Monday, September 25, 2006

North of the Bund

The side streets north of the Bund are my favorite place to wander in Shanghai. There's nothing grand about them: if anything, the area's most striking characteristic is how low-key it feels in comparison to the nearby shopping street of Nanjing Lu, or Pudong just across the river. You can almost forget where you are, and then suddenly you catch a view of, say, Lujiazui's crazy-ass TV tower.

The Bund, and Nanjing Lu, are Shanghai's most-visited areas, with ritzy restaurants, nice hotels, and chic clothing stores. The Bund has sweeping views of old Shanghai on one side, and Pudong's very new, very tall, very weird buildings on the other - including what's going to be the world's tallest.

On the other hand, North of the Bund is defined by the machine shops along Beijing Lu:

It has a lot of older brick buildings, generally four or five stories tall, with shops on the first floor. I've never been inside, but from the outside they look charming:

The area also has an unpretentious feel, something like the distant area of Shanghai I used to live in, but a lot more crowded and fun, without all the Soviet-style buildings. It has a lot of street food and hole-in-the-wall restaurants, I think the restaurants and snacks in this area are pretty much decent, plentiful, and cheap. Here are some Shengjian, frying in a pan.

While there's a subway on Nanjing Lu, it gets to be a bit of a walk for a lot of the area, and the streets are so small that the bus isn't very fast. Bicycles are the way to go, the area is extremely crowded with them:

The area contains the most scenic part of the Suzhou River, not just the large downtown buildings in the background, but older ornate buildings such as the central post office and the Russian Embassy, built to take advantage of the view:

I'm no expert on the area's history, but I believe the brick buildings just north of the Bund are of a generally higher quality due to their proximity to Nanjing Dong Lu, and also because some of the cheaper brick buildings were knocked down to put in modern buildings. The area has a more permanent feel - unlike a lot of Shanghai there's not so many new buildings coming up, and it doesn't feel like many new buildings will. But as you get more North, the area feels more in flux. There's a lot of decrepit buildings standing right next to top-quality apartment complexes, in Shanghai you have to believe that situation won't last very long.

Especially right near the Suzhou River, you can see a lot of buildings getting knocked down, and huge apartment complexes coming in to replace them. In all honesty I would love to live in an apartment in the area, and one of these new apartment building complexes would probably be the only way - snagging an apartment in one of those old brick buildings is impossible. There's the obvious paradox that the character of the neighborhood is being sacrificed to make way for these high-rises.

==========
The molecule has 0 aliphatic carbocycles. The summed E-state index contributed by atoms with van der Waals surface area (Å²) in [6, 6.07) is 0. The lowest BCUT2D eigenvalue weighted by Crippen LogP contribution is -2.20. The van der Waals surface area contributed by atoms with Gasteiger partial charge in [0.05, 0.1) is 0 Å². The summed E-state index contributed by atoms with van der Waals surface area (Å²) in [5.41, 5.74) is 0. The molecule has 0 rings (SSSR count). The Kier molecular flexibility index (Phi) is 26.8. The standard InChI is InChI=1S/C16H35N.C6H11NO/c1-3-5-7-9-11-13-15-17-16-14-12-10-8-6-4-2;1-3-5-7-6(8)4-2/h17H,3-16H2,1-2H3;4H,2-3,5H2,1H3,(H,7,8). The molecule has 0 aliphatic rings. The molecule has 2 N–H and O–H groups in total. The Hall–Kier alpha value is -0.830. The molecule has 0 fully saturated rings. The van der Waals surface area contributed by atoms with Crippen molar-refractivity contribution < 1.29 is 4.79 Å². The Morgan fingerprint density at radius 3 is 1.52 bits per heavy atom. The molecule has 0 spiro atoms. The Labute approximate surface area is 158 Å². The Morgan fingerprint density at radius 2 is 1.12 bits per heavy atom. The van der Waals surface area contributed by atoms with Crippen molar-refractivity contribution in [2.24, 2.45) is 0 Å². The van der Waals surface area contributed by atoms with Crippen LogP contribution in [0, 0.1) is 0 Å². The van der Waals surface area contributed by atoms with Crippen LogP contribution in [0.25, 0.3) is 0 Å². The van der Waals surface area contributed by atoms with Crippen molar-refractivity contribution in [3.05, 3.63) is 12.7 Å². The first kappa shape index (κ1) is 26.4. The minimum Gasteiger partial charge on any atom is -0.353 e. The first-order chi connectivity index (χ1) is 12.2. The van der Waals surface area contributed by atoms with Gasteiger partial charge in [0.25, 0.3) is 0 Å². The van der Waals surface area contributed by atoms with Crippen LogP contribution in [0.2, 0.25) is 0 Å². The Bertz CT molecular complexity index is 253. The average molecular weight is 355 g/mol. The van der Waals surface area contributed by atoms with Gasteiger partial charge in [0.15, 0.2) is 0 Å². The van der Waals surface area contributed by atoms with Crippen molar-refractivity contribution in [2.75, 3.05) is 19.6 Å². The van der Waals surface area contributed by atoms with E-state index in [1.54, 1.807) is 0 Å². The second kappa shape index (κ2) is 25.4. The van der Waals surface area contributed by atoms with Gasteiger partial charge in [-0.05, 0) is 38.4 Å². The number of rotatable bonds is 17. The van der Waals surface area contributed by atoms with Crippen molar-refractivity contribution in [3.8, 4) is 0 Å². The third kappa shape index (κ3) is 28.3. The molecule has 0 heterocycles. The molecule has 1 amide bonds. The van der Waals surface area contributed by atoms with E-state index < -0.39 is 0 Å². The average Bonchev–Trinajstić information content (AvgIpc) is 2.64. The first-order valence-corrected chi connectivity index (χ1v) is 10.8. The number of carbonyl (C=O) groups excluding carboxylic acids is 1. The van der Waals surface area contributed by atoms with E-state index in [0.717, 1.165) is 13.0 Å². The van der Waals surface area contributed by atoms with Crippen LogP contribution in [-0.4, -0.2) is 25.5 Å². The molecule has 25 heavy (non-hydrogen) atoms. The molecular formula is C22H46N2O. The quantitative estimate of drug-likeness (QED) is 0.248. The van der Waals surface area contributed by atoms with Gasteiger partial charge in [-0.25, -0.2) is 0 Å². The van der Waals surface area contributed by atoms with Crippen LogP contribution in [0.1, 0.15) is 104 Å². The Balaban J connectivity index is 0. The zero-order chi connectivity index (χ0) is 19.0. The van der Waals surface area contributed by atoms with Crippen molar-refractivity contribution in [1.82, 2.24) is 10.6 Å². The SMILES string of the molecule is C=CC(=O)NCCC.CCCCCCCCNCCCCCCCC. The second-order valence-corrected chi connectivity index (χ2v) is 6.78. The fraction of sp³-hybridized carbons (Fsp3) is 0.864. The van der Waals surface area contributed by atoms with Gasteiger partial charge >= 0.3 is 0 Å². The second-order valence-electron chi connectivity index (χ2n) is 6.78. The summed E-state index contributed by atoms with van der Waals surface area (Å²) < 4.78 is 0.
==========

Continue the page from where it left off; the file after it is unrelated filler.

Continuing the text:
I went to an apartment in a high-rise located just a little to the east, and took some pictures looking down, stretching on across central Shanghai and Southern Hongkou. It's funny, the area looks almost orderly when viewed from above.

I wish I had brought a better camera for these pictures - anyway, zooming down on the houses, you can see drying laundry and a miniature potted garden. It's about on course for any lanai in Shanghai.

Thursday, September 14, 2006

Finding an Apartment

With my first apartment I moved in with somebody who had an extra room, they took care of all the details - when I moved out, I still didn't know what my landlord looked like! With my current apartment I wanted to live by myself, in a busy part of town. This involved some footwork. You can rent apartments off the Internet or a classified, like with the US, but the normal way to do it is through a real-estate office:

I just wandered around - first I found the neighborhood I liked, and then I wandered around until I found a real estate office. There's lots of them, all around, so if I wasn't happy with what they had to offer, I just went to another one.

Some of the offices look upscale, but a lot of them have the feel of back-alley black markets. They're not particularly clean, office furniture looks like it had been rescued from a dumpster, people sit around gabbing. Even now that I'm not in the market, sometimes I look at the signs they have posted in the window, or on A-frames, listing apartments to rent or buy.

They make money from taking one third of the first month's rent. There's limited leeway to bargain - in my case, two different real estate agents has listed my apartment, so the person helping me was able to play the two off each other, and get a discount. And, the rental price of the apartment can also be bargained. Again, I sat back and let the person I was with take care of that. I'm out of my league, trying to bargain in China!